People like SCIENCE will never, ever, ever be happy. They're just perpetually angry. CVS could give his store 400 hours of tech help a week, constant overlap, they could get rid of mycustomer experience, and he would probably come on here and complain that the company expects him, and not the front store to close the pharmacy and put the gate down.
Says the guy who uses Caps Lock to drive his points home.
 

Deja

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Extremely few people make $50/hour, even those with advanced degrees. And there are even fewer degrees that virtually guarantee making $50/hour outside of pharmacy. Hearing pharmacists complain is like hearing Marie Antoinette asking why the peasants don't eat cake. The economy sucks, and there are a lot of very educated people in the "good" fields, engineering, computers, etc. who can't find jobs. There are lots of people who have work 10 - 12 hour days when they do find their $75,000 a year job. Yes, there are certainly valid concerns that pharmacists bring up, but they aren't bringing up problems that many other educated professionals don't also have to deal with.
again huge difference between engineer, computers and other "good" fields vs pharmacy, the ones you mentioned are all undergrad degrees... computer engineers in sf makes bank too

also when i said other professionals, I was more or less comparing other people in the medical fields that went through a 4 year program
 

W19

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again huge difference between engineer, computers and other "good" fields vs pharmacy, the ones you mentioned are all undergrad degrees... computer engineers in sf makes bank too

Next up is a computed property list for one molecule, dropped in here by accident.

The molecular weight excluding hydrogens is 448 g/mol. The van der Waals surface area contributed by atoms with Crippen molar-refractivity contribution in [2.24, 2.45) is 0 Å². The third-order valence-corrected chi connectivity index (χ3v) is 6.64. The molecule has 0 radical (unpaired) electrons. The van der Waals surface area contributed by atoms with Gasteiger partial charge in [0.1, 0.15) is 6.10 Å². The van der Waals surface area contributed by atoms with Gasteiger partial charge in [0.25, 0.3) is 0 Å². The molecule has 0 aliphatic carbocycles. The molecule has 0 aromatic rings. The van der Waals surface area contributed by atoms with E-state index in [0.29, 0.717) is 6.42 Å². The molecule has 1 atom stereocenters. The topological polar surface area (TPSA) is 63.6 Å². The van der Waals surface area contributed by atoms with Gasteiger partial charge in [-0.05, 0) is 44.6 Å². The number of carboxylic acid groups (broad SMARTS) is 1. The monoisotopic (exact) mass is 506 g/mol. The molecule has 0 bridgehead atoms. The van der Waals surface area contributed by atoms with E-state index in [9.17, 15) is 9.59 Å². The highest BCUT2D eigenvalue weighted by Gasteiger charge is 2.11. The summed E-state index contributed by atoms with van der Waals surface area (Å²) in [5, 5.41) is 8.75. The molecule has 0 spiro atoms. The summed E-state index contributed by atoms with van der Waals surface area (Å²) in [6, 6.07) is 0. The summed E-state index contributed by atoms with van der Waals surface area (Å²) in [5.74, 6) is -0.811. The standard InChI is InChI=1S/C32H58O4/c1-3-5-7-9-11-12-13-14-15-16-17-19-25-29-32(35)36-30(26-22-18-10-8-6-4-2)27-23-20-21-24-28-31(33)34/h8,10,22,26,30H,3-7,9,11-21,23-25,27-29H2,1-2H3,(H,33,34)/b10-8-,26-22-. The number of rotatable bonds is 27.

also when i said other professionals, I was more or less comparing other people in the medical fields that went through a 4 year program
If you are making 120k/year, you're in the the top 5% in the US in term of salary... There are other professionals (DVM, DPT, AuD etc...) that do not make that much... One can argue that pharmacy school is 6 years since I know some people that do it in 6 years. These issues that people talk about here are not unique to pharmacy... Ask a physician who has to deal with a bunch of BS; ask a dentist who has to become salesman to stay afloat. The list goes on and on. I have a few friends who are pharmacists, and one thing I have noticed is that the ones that work for CVS/Walgreens do not speak well about their job, but the ones that work for other retails and hospital think the job is not that bad. Of course things can always be better!